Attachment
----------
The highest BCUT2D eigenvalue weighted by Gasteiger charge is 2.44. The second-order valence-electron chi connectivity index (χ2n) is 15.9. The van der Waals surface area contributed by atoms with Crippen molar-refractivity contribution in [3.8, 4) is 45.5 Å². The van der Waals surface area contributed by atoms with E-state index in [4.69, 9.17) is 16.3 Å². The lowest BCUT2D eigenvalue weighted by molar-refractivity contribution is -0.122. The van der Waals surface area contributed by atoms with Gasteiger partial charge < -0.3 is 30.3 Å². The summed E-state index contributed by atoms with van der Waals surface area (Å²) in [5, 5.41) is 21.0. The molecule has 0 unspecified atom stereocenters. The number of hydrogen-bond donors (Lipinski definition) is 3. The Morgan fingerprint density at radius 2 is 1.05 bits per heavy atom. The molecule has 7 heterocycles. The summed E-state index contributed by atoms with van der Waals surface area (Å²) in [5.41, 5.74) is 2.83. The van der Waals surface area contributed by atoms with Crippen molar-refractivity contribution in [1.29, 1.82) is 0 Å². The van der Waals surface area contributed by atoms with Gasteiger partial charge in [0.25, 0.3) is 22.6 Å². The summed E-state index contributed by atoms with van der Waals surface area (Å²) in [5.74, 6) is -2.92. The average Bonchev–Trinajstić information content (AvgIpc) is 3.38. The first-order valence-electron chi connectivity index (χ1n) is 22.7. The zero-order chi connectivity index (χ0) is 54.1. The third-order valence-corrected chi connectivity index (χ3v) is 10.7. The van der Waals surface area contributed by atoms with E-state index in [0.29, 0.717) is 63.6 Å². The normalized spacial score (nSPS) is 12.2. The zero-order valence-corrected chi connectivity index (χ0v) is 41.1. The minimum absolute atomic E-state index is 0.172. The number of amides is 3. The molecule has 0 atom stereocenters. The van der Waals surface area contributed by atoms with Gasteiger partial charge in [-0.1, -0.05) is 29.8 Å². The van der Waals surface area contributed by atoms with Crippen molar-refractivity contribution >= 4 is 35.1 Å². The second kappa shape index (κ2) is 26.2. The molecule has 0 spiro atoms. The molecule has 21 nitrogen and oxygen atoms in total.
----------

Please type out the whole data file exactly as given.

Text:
The highest BCUT2D eigenvalue weighted by Gasteiger charge is 2.44. The second-order valence-electron chi connectivity index (χ2n) is 15.9. The van der Waals surface area contributed by atoms with Crippen molar-refractivity contribution in [3.8, 4) is 45.5 Å². The van der Waals surface area contributed by atoms with E-state index in [4.69, 9.17) is 16.3 Å². The lowest BCUT2D eigenvalue weighted by molar-refractivity contribution is -0.122. The van der Waals surface area contributed by atoms with Gasteiger partial charge < -0.3 is 30.3 Å². The summed E-state index contributed by atoms with van der Waals surface area (Å²) in [5, 5.41) is 21.0. The molecule has 0 unspecified atom stereocenters. The number of hydrogen-bond donors (Lipinski definition) is 3. The Morgan fingerprint density at radius 2 is 1.05 bits per heavy atom. The molecule has 7 heterocycles. The summed E-state index contributed by atoms with van der Waals surface area (Å²) in [5.41, 5.74) is 2.83. The van der Waals surface area contributed by atoms with Crippen molar-refractivity contribution in [1.29, 1.82) is 0 Å². The van der Waals surface area contributed by atoms with Gasteiger partial charge in [0.25, 0.3) is 22.6 Å². The summed E-state index contributed by atoms with van der Waals surface area (Å²) in [5.74, 6) is -2.92. The average Bonchev–Trinajstić information content (AvgIpc) is 3.38. The first-order valence-electron chi connectivity index (χ1n) is 22.7. The zero-order chi connectivity index (χ0) is 54.1. The third-order valence-corrected chi connectivity index (χ3v) is 10.7. The van der Waals surface area contributed by atoms with E-state index in [0.29, 0.717) is 63.6 Å². The normalized spacial score (nSPS) is 12.2. The zero-order valence-corrected chi connectivity index (χ0v) is 41.1. The minimum absolute atomic E-state index is 0.172. The number of amides is 3. The molecule has 0 atom stereocenters. The van der Waals surface area contributed by atoms with Gasteiger partial charge in [-0.1, -0.05) is 29.8 Å². The van der Waals surface area contributed by atoms with Crippen molar-refractivity contribution >= 4 is 35.1 Å². The second kappa shape index (κ2) is 26.2. The molecule has 0 spiro atoms. The molecule has 21 nitrogen and oxygen atoms in total.